The story that follows, "The Unending Sadness of Intersecting Lines," was written for a fiction workshop as a structural imitation of Yiyun Li's short story "Gold Boy, Emerald Girl", which, like my story, features a style of third-person narration that is alternatively close with one character and then with another.
The conceit of the story - that is, the idea of two people floating through the void after the end of the universe - is based on the third section of a poem I wrote in April 2013 called "THREE LOVE POEMS FOR ALYSSA". In that poem, a narrator is floating in post-universe space and sees in the distance a love interest heading towards him. "The Unending Sadness of Intersecting Lines" makes this conceit a bit more present: two people ARE meeting up in the void and have only a moment to decide whether to grab onto one another.
I guess the reason I make this point is that a lot of people have compared the story to the recent film Gravity. For what it's worth what follows was conceived before and is accordingly not inspired by or based on that movie.
Granted immortality due to a spiritual mishap at his nephew’s Bar Mitzvah, Tim floated aimlessly in the void after the heat death of the universe for a hundred trillion years and then encountered a beautiful woman.
The only thing he had crossed paths with before was a little chunk of quartz but it had fallen out of his pocket. It had been his prize possession, and when he awoke one morning to see it was just out of arm’s reach, he could only watch with some dismay as it floated away on a slightly different trajectory. He had lost sight of it maybe a billion years back.
“Hey there!” he said to the woman, and then cleared his throat. His voice sounded creaky with disuse. “I’m Tim! Hello!” He suddenly got nervous he was coming on too strong. “I’m Tim,” he said, more quietly.
“Hi,” she said, “I’m Susan.” Susan could see that she was a bit older than Tim, who was maybe only in his early twenties. She regarded him with a kind of sad curiosity. She had not seen another human since she and Anders had broken up only few millennia after the universe ended. The two had met while she was in Sweden for a conference and he had promised her eternal life one night while they made love at his summer home. She did not think much of it until she fell off a cliff while skiing and climbed out unscathed. As it turned out he was a direct descendent of an ancient Norse deity.
Susan and Anders had spent the rest of the universe together – she was at the time convinced she loved him but lately was wondering if she had only stayed with him to avoid getting into anything committed with someone else who was just going to end up dying. Even after the universe ended they had lashed themselves together with rope so they would not ever drift apart, or at least not until after only a few million years of floating she woke up suddenly consumed by panicky feelings of being trapped in the relationship. That night she untied them while he slept.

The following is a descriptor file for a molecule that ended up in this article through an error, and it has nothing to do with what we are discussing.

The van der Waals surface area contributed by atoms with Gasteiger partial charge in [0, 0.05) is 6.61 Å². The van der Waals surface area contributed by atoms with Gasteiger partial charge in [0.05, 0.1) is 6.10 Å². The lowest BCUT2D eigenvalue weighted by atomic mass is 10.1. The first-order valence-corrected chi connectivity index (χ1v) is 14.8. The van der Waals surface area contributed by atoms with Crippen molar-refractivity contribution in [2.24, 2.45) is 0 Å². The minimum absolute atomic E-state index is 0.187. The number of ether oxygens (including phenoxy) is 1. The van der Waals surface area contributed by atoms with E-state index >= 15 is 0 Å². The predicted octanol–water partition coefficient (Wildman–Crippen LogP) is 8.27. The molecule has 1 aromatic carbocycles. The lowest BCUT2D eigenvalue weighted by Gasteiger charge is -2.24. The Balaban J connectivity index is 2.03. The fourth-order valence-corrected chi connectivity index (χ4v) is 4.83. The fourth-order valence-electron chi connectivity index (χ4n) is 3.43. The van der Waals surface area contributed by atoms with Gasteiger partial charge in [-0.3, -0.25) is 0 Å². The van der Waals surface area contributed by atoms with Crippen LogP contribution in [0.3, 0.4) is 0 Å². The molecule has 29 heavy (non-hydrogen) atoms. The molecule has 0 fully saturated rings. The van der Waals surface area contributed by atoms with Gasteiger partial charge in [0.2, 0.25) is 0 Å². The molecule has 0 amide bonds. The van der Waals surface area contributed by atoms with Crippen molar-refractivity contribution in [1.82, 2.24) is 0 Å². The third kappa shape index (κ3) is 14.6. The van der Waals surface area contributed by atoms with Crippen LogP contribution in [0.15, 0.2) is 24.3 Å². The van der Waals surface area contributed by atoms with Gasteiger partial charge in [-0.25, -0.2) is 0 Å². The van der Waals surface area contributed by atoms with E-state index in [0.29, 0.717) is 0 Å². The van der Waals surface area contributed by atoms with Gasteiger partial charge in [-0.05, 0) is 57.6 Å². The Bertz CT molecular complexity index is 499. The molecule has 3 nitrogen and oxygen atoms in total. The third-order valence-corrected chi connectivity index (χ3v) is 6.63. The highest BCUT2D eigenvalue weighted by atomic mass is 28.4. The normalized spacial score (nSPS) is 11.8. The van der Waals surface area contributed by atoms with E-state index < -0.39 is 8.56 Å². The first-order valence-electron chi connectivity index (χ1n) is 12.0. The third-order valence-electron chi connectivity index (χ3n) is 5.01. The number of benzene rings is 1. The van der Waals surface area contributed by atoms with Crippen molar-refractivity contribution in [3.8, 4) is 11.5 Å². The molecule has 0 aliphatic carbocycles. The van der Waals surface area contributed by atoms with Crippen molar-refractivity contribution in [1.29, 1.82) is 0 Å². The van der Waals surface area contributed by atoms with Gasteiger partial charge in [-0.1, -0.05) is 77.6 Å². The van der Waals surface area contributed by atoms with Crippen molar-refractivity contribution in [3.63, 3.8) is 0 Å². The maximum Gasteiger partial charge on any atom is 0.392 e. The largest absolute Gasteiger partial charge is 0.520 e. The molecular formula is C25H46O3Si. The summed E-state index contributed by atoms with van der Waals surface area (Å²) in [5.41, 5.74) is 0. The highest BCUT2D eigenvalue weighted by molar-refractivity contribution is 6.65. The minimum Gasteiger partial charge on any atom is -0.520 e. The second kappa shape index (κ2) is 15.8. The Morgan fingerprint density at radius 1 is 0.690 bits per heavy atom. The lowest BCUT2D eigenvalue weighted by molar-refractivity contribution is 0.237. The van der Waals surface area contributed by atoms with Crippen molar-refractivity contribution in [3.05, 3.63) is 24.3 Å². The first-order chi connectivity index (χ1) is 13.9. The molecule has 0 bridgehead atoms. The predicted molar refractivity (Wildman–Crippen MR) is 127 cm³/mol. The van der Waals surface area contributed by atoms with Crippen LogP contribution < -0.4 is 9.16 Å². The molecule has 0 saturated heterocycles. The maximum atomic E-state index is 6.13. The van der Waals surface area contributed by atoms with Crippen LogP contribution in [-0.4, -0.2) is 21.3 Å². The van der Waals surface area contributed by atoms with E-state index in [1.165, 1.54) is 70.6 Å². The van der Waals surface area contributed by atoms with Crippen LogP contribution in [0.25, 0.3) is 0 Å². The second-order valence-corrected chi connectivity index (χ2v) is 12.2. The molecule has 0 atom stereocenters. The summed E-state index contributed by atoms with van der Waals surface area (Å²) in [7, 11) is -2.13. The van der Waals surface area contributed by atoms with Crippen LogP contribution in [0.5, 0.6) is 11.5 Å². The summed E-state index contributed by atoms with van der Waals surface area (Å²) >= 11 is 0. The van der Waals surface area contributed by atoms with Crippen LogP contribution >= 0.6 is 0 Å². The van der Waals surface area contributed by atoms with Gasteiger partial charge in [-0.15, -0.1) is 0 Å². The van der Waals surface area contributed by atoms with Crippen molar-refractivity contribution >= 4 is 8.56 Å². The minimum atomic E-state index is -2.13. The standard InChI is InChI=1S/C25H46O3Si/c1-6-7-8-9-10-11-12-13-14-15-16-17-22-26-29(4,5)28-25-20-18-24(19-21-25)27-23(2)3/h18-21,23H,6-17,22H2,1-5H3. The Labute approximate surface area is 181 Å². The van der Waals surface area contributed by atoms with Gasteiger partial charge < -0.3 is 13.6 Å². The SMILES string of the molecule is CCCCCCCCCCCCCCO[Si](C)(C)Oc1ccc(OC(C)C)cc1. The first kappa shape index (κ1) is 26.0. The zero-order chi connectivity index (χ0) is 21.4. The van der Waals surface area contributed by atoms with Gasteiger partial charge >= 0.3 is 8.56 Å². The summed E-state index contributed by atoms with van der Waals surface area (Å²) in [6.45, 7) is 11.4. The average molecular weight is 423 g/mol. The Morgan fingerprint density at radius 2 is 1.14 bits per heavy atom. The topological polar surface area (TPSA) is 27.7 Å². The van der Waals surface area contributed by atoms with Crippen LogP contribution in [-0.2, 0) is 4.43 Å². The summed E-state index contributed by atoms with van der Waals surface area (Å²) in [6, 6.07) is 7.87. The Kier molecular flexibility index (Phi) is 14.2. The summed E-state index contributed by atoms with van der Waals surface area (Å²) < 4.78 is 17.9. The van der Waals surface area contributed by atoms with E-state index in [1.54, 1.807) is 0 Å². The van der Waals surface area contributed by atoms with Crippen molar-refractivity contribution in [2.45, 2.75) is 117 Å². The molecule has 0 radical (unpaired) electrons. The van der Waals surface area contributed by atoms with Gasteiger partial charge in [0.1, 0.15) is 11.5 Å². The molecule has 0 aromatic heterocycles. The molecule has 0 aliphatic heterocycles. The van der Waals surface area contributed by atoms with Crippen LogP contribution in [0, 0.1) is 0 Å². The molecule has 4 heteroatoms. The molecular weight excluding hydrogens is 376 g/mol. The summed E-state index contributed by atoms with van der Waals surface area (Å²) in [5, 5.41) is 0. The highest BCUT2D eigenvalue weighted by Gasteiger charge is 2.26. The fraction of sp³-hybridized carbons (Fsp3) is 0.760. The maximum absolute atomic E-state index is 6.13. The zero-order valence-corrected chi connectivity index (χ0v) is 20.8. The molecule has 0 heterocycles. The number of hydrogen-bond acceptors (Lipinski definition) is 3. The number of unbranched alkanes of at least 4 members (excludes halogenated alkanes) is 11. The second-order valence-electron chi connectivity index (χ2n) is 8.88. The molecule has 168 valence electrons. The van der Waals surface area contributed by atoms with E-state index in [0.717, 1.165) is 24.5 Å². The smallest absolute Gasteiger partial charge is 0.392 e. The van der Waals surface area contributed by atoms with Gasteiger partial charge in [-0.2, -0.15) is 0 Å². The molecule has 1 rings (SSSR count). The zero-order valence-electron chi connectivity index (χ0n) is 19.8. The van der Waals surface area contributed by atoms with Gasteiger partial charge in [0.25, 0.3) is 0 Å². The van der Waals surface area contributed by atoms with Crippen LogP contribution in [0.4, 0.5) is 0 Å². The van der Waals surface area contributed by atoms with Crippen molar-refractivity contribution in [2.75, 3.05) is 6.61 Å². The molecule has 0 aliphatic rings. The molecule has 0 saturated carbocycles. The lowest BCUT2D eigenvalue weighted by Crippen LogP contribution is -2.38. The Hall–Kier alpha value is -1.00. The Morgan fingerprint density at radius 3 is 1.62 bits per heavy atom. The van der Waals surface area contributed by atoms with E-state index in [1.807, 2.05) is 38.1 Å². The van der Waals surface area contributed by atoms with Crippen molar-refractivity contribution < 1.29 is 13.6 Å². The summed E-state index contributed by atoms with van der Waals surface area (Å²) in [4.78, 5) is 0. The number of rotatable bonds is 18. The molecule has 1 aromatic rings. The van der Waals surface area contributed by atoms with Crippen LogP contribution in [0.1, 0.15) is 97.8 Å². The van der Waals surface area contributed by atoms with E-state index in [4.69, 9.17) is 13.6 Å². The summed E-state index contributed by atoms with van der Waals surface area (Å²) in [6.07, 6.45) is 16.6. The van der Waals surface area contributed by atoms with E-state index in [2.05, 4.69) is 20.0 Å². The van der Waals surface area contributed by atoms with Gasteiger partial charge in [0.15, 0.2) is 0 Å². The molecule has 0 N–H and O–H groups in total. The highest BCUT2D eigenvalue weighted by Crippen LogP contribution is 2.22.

He cried when he realized what had happened. “How could you do this?” he choked out in his heavy Scandinavian accent. “I loved you so truly. I only wanted to make you happy.”
“I’m sorry, Anders,” she said, watching him float a little further away. “It’s not you. I just- I need some space right now.”
After a few days she realized she should have pushed him harder after she undid the knots. They were still fairly close. Every now and then he would call things to her matter-of-factly like “You are a thoughtless bitch,” or “You deserve to be alone.” She had to see him every day for a year and a half before he was finally out of sight. It reminded her unpleasantly of when she had broken up with James, her sophomore year boyfriend at their small liberal arts college, for roughly the same reason.
“What were you so afraid of?” James had asked her once after at one of the thousand parties at which they kept running into each other. Susan, drunk and tearful, found she didn’t have an answer.
“Susan,” Tim interrupted her thinking. He was trying to calculate. “I think,” he began, and then coughed. “I think we might get close enough to grab one other. I think if you reach out, and I reach out, I think we could maybe grab hold of each other’s hands.” He knew he should really only be considering the prospect of having some company, but he was having trouble not thinking about how pretty she was and how he had never worked up the courage to kiss a girl, even during his billion years of life, even when Maia Heyworth had been making such lengthy eye contact with him at the senior prom.
What Susan said next was a glum and drawn-out, “Well,” and then suddenly they were too far apart. The moment had passed.
And then there they were, just specks floating in an endless empty universe, destined never to encounter anyone or anything more until the end of time. All that was left for the two of them were questions, then: questions like could it have worked out with him and how in that moment did she decide it was not even worth a shot, questions like could he have just reached out and grabbed her shoe, questions like had they both made a terrible mistake. These questions occurred to them as they gradually lost sight of each other. They came to realize quickly that at least they would have an eternity of solitude to consider the answers.